Female Soldiers Speak Out After Finally Being Allowed On Front Lines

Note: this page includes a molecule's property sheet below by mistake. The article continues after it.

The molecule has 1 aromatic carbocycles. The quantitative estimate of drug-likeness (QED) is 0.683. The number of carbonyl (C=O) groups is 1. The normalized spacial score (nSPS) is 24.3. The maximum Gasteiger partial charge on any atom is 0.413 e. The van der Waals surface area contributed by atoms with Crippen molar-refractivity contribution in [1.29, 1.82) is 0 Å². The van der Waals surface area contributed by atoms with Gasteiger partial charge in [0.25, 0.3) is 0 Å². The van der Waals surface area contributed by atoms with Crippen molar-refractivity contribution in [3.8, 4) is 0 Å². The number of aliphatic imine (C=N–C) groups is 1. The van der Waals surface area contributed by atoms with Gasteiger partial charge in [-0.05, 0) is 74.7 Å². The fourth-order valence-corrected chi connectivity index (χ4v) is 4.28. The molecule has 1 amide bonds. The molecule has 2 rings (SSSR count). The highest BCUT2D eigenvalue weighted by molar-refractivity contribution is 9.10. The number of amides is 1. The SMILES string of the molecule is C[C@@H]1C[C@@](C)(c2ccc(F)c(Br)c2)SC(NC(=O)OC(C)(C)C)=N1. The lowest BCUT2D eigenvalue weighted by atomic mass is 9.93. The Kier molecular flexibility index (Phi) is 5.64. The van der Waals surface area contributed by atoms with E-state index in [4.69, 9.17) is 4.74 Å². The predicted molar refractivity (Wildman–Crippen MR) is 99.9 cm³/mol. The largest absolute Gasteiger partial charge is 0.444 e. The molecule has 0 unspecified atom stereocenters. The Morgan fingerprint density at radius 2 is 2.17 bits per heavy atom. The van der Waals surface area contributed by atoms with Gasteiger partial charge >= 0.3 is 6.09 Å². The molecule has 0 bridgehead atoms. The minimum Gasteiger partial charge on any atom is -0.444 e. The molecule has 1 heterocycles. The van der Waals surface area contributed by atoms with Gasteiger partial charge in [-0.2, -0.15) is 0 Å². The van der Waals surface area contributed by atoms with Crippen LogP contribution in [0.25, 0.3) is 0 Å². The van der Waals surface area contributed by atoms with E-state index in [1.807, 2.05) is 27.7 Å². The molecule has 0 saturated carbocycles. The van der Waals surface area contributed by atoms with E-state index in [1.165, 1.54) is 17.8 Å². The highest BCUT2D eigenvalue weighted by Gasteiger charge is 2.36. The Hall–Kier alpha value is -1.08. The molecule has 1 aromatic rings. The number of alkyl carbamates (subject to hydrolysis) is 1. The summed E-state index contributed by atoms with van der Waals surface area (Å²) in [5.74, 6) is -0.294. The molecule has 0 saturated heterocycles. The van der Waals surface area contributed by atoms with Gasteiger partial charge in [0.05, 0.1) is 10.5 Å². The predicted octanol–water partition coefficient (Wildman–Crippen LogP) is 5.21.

In the U.S., it has been a three year battle to open up military positions to fighting females. Before now, women weren't allowed to serve on the front lines, as nearly 22,000 combat roles where given only to men. Defence Secretary Ashton Carter ordered these positions to be open to everyone in the military. Gender-descrimination can not be tolerated any longer when it comes to those fighting for their country. The women of the U.S. army were overjoyed to say the least. Here are what 5 brave women have to say about this Supreme Court ruling. women on the front lines usa Master Sergeant Katherine Goldston, age 40   “I have been in the Air Force for a little over 20 years, and my last three deployments were in joint missions with the Army. I served in Kuwait and Iraq as a convoy commander and then in Afghanistan as an advisor to the Afghan police. These are roles that take us out of the security of base, and we are likely to come in contact with the enemy. While moving cargo to military bases throughout Iraq, my team was under a constant threat of attack and roadside bombings. Working at the police station, bombings did occur in the area. There was a little bit of a scare-factor involved, but I was confident knowing that we were all there as a team. We had the right training, the right equipment, and the right intel. In the end, we all knew that someone out there needed that equipment that we were transporting and we were going to get it to them. It’s important that women know that if they decide to pursue these roles, not only do they have [to have] the physical capabilities to carry them out, lead men and women alike, and make decisions under tough times—but their male counterparts [must] have confidence in them just the same as they have confidence in male members of the military.”   Captain Deborah G, age 29  “Since being commissioned in 2008, I have been deployed about seven times, including through Operation Enduring Freedom. My primary job as a pilot in Afghanistan and Iraq has been to facilitate aircraft refueling. We fly tankers off base, meet up with aircrafts, and refuel them mid-flight. I’ve instructed fellow pilots and briefed my team on security threats. It’s my job to make sure that they are effectively able to operate these tankers. It’s important that women who aren’t in the military know that women are currently serving on the ground, in the air, and on the water in active combat zones. The leap now is getting women into more combat roles. But honestly, I find that, as a woman in the military, I don’t have to deal with many things that women do in the private sector. There’s no pay differential because I’m a woman. Plus, all military work aside, I’m doing things that I might never have been able to do otherwise. If I weren’t in the Air Force, would I have been able to work as a pilot in the private sector?” [bctt tweet="Female Soldiers Speak Out After Finally Being Allowed On Front Lines"] Captain Raquel D, age 30  “I have flown for six years in Afghanistan but from a control station in the U.S. It’s really cool. It’s called ‘deployed in place’ and saves boots on the ground while allowing me to back up the people who are on the ground. I assist in raids supports, look out for service members, and have weapons available if I need to use them. I can even talk to members that I’m supporting, scout out areas before their missions, and send them video that they can carry with them while in those areas. Personally, I am very thankful that all combat positions will soon be open to female service members. Now that these women can go to same training units and the roles in which they can support operations will expand, they can be a part of these special forces teams.”   Master Sergeant Kristin, age 34  “I have deployed probably 10 times in my career. The deployment itself is pretty uneventful. It's mostly time to work out and get some schoolwork done after the mission is done. You stay focused and work or fly almost every day. The threat, however, is also always there. We must stay vigilant to attacks both in the air and on the ground. It is a demanding job but very rewarding to be on the front line to provide protection to our guys on the ground. Nothing is more rewarding than knowing your guys are coming home because your crew was there providing close air support. It has been the best experience of my life—from my time overseas in Air Force Special Operations Command in Germany to my current position at Hurlburt Field in Florida. Your Air Force family cannot be duplicated, and the bonds and friendships I have made in every phase of my career are timeless. Combat is always combat, but with training and focus on the job, you will get the job done and get home safely. Being in the military has not only challenged me and opened new doors, it has been a wonderful experience, and I would encourage anyone to join that is up for the challenge.   Technical Sergeant Caitlin, age 31  “I heard about Air Force Special Operations Command from a former supervisor about four years ago, and he recommended it to me because he thought I would be a good asset to them. I've been with this unit ever since that discussion. I knew it would be more challenging and fast-paced than anything I'd done before, but I was ready to give it a shot. My role has always been flying onboard an aircraft, monitoring communications to support ground troops, and providing additional situational awareness for my aircraft and others that may be in the area. Being deployed, for me, has been satisfying, in that the job I do has a direct effect on my crew and the ground operators I support. It's awesome seeing everyone work together, from support personnel to aircrew. We’re able to put our training to the test and know we're doing something that matters. There is a lot of camaraderie down-range; everyone hangs out together in our downtime, and we get to know each other a little better. It can be a lot of fun. With that said, the mission always comes first, and everyone's continually focused on the next objective. My message to women who are considering serving would be to pursue this opportunity. It's very rewarding, challenging, fun, stressful, and crazy, but the experience is worth it. No one in the Air Force is alone; we’re a tight community, and there is always someone to talk to or hang out with. In my career, I have never been looked at as less capable because I’m a woman. The only thing that matters is whether or not I'm qualified for the job or task at hand." What are your thoughts? Do you have family or friends serving overseas? Source: Women's Health [caption id="attachment_122856" align="alignnone" width="100"]snapchat logo @BodyRockTV[/caption] [caption id="attachment_122855" align="alignnone" width="100"]@BodyRockOfficial @BodyRockOfficial[/caption]